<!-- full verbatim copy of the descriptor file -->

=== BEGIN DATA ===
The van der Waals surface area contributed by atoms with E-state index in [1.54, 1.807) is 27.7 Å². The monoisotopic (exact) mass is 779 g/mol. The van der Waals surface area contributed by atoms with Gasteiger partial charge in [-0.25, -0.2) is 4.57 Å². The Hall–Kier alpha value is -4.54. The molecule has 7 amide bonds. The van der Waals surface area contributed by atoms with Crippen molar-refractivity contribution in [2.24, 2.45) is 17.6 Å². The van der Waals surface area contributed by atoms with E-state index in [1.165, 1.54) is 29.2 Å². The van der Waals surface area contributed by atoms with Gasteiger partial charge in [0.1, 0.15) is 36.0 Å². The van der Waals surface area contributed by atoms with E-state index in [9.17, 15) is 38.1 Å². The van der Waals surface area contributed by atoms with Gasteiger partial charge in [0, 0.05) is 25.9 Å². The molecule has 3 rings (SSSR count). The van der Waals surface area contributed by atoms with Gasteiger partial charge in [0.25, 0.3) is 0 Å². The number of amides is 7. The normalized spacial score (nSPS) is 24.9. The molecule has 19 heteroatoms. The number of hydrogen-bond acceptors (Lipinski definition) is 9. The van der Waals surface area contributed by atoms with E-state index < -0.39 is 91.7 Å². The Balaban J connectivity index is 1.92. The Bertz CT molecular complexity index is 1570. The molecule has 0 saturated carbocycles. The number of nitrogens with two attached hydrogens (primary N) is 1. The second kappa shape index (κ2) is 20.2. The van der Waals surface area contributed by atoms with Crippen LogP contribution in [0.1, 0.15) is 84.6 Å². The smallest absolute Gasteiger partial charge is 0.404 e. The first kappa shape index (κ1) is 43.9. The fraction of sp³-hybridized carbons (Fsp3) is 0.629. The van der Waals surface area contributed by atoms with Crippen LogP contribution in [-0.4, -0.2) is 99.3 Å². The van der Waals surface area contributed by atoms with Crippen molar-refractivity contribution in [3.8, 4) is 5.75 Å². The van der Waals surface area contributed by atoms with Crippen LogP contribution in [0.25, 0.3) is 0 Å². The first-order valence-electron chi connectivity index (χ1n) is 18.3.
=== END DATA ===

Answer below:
The van der Waals surface area contributed by atoms with E-state index in [1.54, 1.807) is 27.7 Å². The monoisotopic (exact) mass is 779 g/mol. The van der Waals surface area contributed by atoms with Gasteiger partial charge in [-0.25, -0.2) is 4.57 Å². The Hall–Kier alpha value is -4.54. The molecule has 7 amide bonds. The van der Waals surface area contributed by atoms with Crippen molar-refractivity contribution in [2.24, 2.45) is 17.6 Å². The van der Waals surface area contributed by atoms with E-state index in [1.165, 1.54) is 29.2 Å². The van der Waals surface area contributed by atoms with Gasteiger partial charge in [0.1, 0.15) is 36.0 Å². The van der Waals surface area contributed by atoms with E-state index in [9.17, 15) is 38.1 Å². The van der Waals surface area contributed by atoms with Gasteiger partial charge in [0, 0.05) is 25.9 Å². The molecule has 3 rings (SSSR count). The van der Waals surface area contributed by atoms with Gasteiger partial charge in [0.25, 0.3) is 0 Å². The number of amides is 7. The normalized spacial score (nSPS) is 24.9. The molecule has 19 heteroatoms. The number of hydrogen-bond acceptors (Lipinski definition) is 9. The van der Waals surface area contributed by atoms with E-state index < -0.39 is 91.7 Å². The Balaban J connectivity index is 1.92. The Bertz CT molecular complexity index is 1570. The molecule has 0 saturated carbocycles. The number of nitrogens with two attached hydrogens (primary N) is 1. The second kappa shape index (κ2) is 20.2. The van der Waals surface area contributed by atoms with Crippen LogP contribution in [0.1, 0.15) is 84.6 Å². The smallest absolute Gasteiger partial charge is 0.404 e. The first kappa shape index (κ1) is 43.9. The fraction of sp³-hybridized carbons (Fsp3) is 0.629. The van der Waals surface area contributed by atoms with Crippen LogP contribution in [-0.4, -0.2) is 99.3 Å². The van der Waals surface area contributed by atoms with Crippen molar-refractivity contribution in [3.8, 4) is 5.75 Å². The van der Waals surface area contributed by atoms with Crippen LogP contribution in [0.25, 0.3) is 0 Å². The first-order valence-electron chi connectivity index (χ1n) is 18.3.